Elaine Korry, NPR
Brian and Tina Donaldson at their apartment in Oakland, Calif.
Elaine Korry, NPR
In part three of NPR's Hunger in America series, NPR's Elaine Korry reports from Oakland, Calif., that the high cost of housing in urban areas can lead to a tradeoff between food and rent. She profiles Brian and Tina Donaldson.
Brian Donaldson lost his job as a computer programmer several years ago, and chronic health problems have prevented him from finding an equivalent job. Brian also feels he is stuck in his high-rent apartment. Landlords may be reluctant to lease to a person without a job and a messy credit record.
The Oakland, Calif., couple's struggle to keep food on the table sheds light on a deeper question of how to adequately measure poverty.
Tina's unemployment benefits ran out last week. That leaves them with only Brian's monthly disability check of $1,633. After paying a rent of $1,320 and $200 in utilities, the Donaldsons are left with just a little more than $100 per month. Yet according to the U.S. Census Bureau, the Donaldsons are living nearly $7,000 above the poverty threshold. That's because the bureau's statistics are not adjusted for different costs of living across the country.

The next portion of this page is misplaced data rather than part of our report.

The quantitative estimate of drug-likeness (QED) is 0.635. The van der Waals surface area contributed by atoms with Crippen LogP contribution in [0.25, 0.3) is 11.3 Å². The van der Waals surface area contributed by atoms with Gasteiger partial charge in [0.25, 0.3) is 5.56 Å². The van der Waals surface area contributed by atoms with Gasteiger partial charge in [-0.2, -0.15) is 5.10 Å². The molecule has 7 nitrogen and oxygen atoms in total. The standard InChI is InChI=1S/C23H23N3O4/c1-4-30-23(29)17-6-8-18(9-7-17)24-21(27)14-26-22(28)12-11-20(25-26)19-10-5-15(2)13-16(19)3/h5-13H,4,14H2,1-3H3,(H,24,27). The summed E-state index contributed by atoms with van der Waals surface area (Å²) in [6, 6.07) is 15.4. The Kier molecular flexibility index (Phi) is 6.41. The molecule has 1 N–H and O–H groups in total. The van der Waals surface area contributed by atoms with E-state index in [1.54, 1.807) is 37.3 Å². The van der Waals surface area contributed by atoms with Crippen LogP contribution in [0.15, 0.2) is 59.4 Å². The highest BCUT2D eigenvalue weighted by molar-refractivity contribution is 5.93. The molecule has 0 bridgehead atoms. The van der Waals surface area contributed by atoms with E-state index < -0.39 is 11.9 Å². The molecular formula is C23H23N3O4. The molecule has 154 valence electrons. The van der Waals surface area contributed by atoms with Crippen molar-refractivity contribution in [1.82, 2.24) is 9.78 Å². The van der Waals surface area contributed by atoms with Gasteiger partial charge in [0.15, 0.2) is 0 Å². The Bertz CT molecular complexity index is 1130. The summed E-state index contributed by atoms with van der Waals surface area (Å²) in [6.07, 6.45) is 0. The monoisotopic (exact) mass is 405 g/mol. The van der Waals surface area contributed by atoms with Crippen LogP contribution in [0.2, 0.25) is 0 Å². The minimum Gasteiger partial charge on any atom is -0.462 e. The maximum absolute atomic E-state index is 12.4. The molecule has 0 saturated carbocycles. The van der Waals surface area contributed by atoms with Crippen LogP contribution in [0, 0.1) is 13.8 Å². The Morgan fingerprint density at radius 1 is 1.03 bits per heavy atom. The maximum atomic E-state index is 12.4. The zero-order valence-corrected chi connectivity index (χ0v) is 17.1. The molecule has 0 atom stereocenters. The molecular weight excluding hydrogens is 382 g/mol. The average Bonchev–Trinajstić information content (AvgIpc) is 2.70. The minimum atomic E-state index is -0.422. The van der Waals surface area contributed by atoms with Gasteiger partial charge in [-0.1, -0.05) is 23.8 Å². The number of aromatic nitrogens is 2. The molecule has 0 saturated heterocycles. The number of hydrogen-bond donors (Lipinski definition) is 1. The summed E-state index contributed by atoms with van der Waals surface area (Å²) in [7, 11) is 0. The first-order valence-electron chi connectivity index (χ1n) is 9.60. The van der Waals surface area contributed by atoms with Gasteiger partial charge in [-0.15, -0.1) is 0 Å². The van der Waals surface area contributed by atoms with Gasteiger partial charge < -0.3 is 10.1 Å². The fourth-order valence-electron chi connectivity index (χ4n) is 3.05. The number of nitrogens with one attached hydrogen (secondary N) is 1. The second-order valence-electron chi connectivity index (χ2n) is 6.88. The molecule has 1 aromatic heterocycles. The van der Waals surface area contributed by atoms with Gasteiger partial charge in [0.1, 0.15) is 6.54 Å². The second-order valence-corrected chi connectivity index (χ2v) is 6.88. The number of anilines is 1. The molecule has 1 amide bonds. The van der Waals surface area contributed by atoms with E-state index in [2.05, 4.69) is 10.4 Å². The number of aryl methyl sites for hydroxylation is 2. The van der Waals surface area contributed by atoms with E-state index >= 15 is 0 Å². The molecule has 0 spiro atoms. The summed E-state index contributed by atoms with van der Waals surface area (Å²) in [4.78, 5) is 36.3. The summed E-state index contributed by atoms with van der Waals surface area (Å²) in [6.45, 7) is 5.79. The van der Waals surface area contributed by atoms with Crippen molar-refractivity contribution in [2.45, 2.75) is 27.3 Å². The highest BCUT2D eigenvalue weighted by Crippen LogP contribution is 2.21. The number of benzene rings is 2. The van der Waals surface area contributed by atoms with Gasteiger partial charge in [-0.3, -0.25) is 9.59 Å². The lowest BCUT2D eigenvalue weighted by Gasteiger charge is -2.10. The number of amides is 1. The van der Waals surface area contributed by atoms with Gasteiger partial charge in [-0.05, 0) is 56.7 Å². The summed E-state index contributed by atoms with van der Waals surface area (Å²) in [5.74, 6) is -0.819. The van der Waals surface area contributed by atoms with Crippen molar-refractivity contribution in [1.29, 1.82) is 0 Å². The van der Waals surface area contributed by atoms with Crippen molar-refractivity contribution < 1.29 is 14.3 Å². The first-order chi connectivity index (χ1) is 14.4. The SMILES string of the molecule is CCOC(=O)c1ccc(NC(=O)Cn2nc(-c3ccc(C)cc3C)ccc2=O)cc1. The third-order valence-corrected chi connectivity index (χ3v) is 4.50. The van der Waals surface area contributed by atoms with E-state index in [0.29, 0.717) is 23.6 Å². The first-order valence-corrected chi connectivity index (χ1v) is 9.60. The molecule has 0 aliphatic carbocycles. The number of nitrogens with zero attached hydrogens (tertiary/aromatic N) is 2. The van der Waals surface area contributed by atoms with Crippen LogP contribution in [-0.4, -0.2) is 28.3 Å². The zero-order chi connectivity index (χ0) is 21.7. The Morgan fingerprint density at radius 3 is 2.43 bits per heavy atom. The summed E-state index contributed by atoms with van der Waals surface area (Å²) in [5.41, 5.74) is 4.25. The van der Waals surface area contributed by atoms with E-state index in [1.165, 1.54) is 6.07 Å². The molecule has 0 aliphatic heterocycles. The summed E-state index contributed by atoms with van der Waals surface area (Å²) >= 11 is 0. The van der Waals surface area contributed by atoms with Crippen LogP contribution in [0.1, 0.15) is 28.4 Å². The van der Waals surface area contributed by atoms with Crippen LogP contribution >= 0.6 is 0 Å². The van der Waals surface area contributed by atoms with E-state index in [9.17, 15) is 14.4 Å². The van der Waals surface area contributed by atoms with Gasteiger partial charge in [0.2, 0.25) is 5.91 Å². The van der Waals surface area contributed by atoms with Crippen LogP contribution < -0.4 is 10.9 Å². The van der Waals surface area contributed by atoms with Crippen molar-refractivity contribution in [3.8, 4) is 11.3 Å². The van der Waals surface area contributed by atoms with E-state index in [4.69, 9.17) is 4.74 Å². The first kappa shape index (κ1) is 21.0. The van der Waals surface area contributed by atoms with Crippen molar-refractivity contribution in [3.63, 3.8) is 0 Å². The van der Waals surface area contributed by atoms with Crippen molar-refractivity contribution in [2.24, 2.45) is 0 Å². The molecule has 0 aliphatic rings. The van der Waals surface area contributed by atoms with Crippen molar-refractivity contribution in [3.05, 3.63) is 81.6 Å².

California, where the Donaldsons live, has one of the highest costs of living in the country. Many Californians simply cannot keep up, even though they earn higher wages.
Deborah Reed, research fellow at the Public Policy Institute of California, says the discrepancy between state and federal measurements is misleading. "If we make adjustments for cost of living, it changes the notion of California as a place with moderate poverty to a place with significantly higher rates." The latest Census numbers put California's poverty rate at just above 13 percent. Reed believes the number would more accurately be 15 to 16 percent.
Meanwhile, Tina is looking for a job and Brian, who owes $300,000 in medical bills, is filing bankruptcy.